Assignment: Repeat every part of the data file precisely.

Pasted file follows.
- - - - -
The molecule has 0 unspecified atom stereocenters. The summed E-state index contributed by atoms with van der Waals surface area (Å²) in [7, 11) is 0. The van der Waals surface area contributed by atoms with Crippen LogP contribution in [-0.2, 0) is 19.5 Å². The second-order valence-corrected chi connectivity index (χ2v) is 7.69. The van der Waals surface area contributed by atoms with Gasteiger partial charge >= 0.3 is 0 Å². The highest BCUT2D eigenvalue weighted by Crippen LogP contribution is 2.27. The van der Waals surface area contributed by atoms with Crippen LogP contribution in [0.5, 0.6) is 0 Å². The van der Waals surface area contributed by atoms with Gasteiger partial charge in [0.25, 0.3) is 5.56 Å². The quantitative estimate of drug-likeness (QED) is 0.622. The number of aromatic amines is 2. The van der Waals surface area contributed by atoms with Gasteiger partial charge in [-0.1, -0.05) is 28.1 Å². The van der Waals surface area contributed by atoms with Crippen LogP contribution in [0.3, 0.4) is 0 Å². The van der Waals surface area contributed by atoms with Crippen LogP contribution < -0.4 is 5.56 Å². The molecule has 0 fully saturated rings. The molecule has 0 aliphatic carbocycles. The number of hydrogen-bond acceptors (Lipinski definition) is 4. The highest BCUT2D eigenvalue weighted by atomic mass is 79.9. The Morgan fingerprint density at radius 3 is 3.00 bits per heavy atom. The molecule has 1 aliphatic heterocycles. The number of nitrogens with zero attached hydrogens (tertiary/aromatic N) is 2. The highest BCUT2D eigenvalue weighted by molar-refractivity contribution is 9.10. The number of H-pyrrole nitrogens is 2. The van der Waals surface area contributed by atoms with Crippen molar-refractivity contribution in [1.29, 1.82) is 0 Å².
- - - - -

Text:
The molecule has 0 unspecified atom stereocenters. The summed E-state index contributed by atoms with van der Waals surface area (Å²) in [7, 11) is 0. The van der Waals surface area contributed by atoms with Crippen LogP contribution in [-0.2, 0) is 19.5 Å². The second-order valence-corrected chi connectivity index (χ2v) is 7.69. The van der Waals surface area contributed by atoms with Gasteiger partial charge >= 0.3 is 0 Å². The highest BCUT2D eigenvalue weighted by Crippen LogP contribution is 2.27. The van der Waals surface area contributed by atoms with Crippen LogP contribution in [0.5, 0.6) is 0 Å². The van der Waals surface area contributed by atoms with Gasteiger partial charge in [0.25, 0.3) is 5.56 Å². The quantitative estimate of drug-likeness (QED) is 0.622. The number of aromatic amines is 2. The van der Waals surface area contributed by atoms with Gasteiger partial charge in [-0.1, -0.05) is 28.1 Å². The van der Waals surface area contributed by atoms with Crippen LogP contribution in [0.3, 0.4) is 0 Å². The van der Waals surface area contributed by atoms with Crippen LogP contribution < -0.4 is 5.56 Å². The molecule has 0 fully saturated rings. The molecule has 0 aliphatic carbocycles. The number of hydrogen-bond acceptors (Lipinski definition) is 4. The highest BCUT2D eigenvalue weighted by atomic mass is 79.9. The Morgan fingerprint density at radius 3 is 3.00 bits per heavy atom. The molecule has 1 aliphatic heterocycles. The number of nitrogens with zero attached hydrogens (tertiary/aromatic N) is 2. The highest BCUT2D eigenvalue weighted by molar-refractivity contribution is 9.10. The number of H-pyrrole nitrogens is 2. The van der Waals surface area contributed by atoms with Crippen molar-refractivity contribution in [1.29, 1.82) is 0 Å².